The maximum rate of discharge of any circular pipe on a given slope, not flowing under pressure, will occur with a depth of flow of 0.94 diameters. Therefore, to determine the maximum open channel capacity of a pipe on a given slope, read the Q-ordinate for the appropriate value of n at the maximum value reached by the sharply curved slope line (depth equals 0.94 diameters).
750.1.5.5 Instructions for Use of Rectangular Channel Charts
4 ft. Channel Chart - Vertical
5 ft. Channel Chart - Vertical
6 ft. Channel Chart - Vertical
7 ft. Channel Chart - Vertical
8 ft. Channel Chart - Vertical
9 ft. Channel Chart - Vertical
10 ft. Channel Chart - Vertical
12 ft. Channel Chart - Vertical
14 ft. Channel Chart - Vertical
These charts are designed to enable direct solution of the Manning equation for uniform flow in rectangular channels, each chart applying to a fixed bottom width.
Depth of uniform flow for a given discharge in a given size of channel on a given slope and with a roughness coefficient n = 0.015 may be determined directly from the chart for that size by entering on the Q-scale and reading normal depth at the intersection with the appropriate slope line (or an interpolated slope). Normal velocity may be read on the V-scale opposite this same point. This procedure may be reversed to determine discharge at a given depth of flow.
For channel roughness coefficients other than n = 0.015 compute the product Q times n and use the Qn and Vn scales. To obtain normal velocity from the value on Vn scale, divide the reading by n.
Critical depth dc for a given discharge is read by interpolation from the depth lines at the point where the Q-ordinate and the critical curve intersect, regardless of channel roughness. Critical velocity Vc is the reading on the V-scale for this same point.
Where n = 0.015 critical slope Sc is read at the critical depth point as found above. Critical slope will vary with channel roughness, therefore, to determine critical slope for other values of roughness coefficient it is first necessary to determine critical depth. Critical slope is then interpolated from the slope lines at the intersection of this depth with the Qn ordinate.
750.1.6 Design of Channels with Flexible Linings
Flexible linings are those able to conform to changes in channel shape and include grass, rock and synthetic linings. Advantages of flexible linings over rigid linings are that they are generally less expensive than non-erodible linings, permit infiltration of water and provide a more natural appearance. Flexible linings are also able to adapt to minor changes in channel shape, while rigid linings are not. Rigid linings are prone to failure when some portion of the lining is damaged.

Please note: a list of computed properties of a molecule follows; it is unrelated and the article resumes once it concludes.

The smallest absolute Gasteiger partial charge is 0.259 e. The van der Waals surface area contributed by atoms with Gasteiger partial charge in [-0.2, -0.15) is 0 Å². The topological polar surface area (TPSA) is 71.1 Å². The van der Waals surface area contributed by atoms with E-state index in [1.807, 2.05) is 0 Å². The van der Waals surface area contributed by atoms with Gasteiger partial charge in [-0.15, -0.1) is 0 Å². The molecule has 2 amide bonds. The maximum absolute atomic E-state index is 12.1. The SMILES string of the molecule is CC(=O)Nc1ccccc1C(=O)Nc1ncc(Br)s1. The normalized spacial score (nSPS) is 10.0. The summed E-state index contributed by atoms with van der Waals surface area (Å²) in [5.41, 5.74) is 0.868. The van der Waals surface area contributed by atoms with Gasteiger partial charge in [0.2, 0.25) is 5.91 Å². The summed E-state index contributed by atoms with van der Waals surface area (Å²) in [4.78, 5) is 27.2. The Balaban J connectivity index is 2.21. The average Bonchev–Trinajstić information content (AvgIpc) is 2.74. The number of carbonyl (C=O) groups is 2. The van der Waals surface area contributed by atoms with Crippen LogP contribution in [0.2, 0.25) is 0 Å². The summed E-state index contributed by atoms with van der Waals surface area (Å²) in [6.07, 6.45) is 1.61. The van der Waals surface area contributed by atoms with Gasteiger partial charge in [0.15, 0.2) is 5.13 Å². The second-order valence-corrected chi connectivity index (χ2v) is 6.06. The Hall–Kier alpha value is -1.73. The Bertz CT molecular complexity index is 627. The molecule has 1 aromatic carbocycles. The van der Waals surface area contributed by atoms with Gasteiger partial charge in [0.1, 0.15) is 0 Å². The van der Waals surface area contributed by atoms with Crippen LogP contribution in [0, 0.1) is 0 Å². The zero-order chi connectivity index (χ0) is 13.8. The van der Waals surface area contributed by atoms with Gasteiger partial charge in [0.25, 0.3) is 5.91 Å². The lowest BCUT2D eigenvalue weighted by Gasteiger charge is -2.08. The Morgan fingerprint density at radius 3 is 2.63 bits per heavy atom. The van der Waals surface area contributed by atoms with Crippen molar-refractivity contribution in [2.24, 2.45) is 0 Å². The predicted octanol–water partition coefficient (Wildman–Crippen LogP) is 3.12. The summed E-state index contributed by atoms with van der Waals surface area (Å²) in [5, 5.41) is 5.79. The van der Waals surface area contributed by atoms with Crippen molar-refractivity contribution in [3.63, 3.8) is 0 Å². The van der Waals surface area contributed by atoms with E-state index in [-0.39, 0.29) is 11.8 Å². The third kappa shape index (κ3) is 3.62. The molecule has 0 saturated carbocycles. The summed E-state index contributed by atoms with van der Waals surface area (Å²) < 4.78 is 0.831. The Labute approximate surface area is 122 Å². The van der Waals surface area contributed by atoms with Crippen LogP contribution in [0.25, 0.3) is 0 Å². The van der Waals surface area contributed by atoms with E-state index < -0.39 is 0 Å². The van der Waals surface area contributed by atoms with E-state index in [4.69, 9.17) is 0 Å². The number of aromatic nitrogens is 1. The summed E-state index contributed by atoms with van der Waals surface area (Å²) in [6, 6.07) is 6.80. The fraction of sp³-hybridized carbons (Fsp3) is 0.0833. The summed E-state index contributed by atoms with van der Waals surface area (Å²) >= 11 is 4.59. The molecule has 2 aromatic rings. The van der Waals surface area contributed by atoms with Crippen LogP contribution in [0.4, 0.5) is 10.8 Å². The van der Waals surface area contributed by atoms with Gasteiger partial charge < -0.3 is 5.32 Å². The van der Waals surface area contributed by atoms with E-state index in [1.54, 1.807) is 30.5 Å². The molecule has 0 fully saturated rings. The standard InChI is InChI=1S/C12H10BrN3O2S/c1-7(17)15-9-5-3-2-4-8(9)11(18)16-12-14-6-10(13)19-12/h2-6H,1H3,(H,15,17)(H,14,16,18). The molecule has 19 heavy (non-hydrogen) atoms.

Flow of water in a channel with flexible linings may be analyzed by the Manning formula. However, the solution to the problem is complicated because a single n value cannot be used to describe the retardance in such channels. The n value for a given flexible lining is generally a function of the channel slope and the hydraulic radius of the channel cross-section.
The general procedure for design of channels with grass linings involves an iterative process, since flow depth depends on roughness and roughness depends on flow depth. The steps required to determine an appropriate roughness coefficient and flow depth are as follows:
1) An arbitrary roughness coefficient (n_{est}) is assumed and used with the ditch geometry and discharge to determine a calculated flow depth (d_{calc}).
2) This calculated flow depth (d_{calc}) is next used to determine the corresponding roughness coefficient (n_{calc}) from Mannning's Roughness for Retardance Class C Vegetation.
3) If the two roughness coefficients, nest and ncalc, are within an acceptable tolerance, the calculated flow depth and roughness coefficient are considered correct; otherwise, the procedure is repeated, using the calculated roughness coefficient as a new estimate (n_{est}) to determine a new calculated flow depth (d_{calc}).
Design of channels with flexible linings is based on the criterion of maximum permissible tractive force or shear stress. Procedures for determination of shear stress at a channel lining are given in Erosion Control and Energy Dissipation. The shear stress can then be calculated and compared to the maximum permissible shear stress for the chosen lining type. If the shear stress is greater than permissible, the lining type is not acceptable, and another lining must be chosen.
For more information, refer to FHWA publication HEC-15 Design of Roadside Channels with Flexible Linings.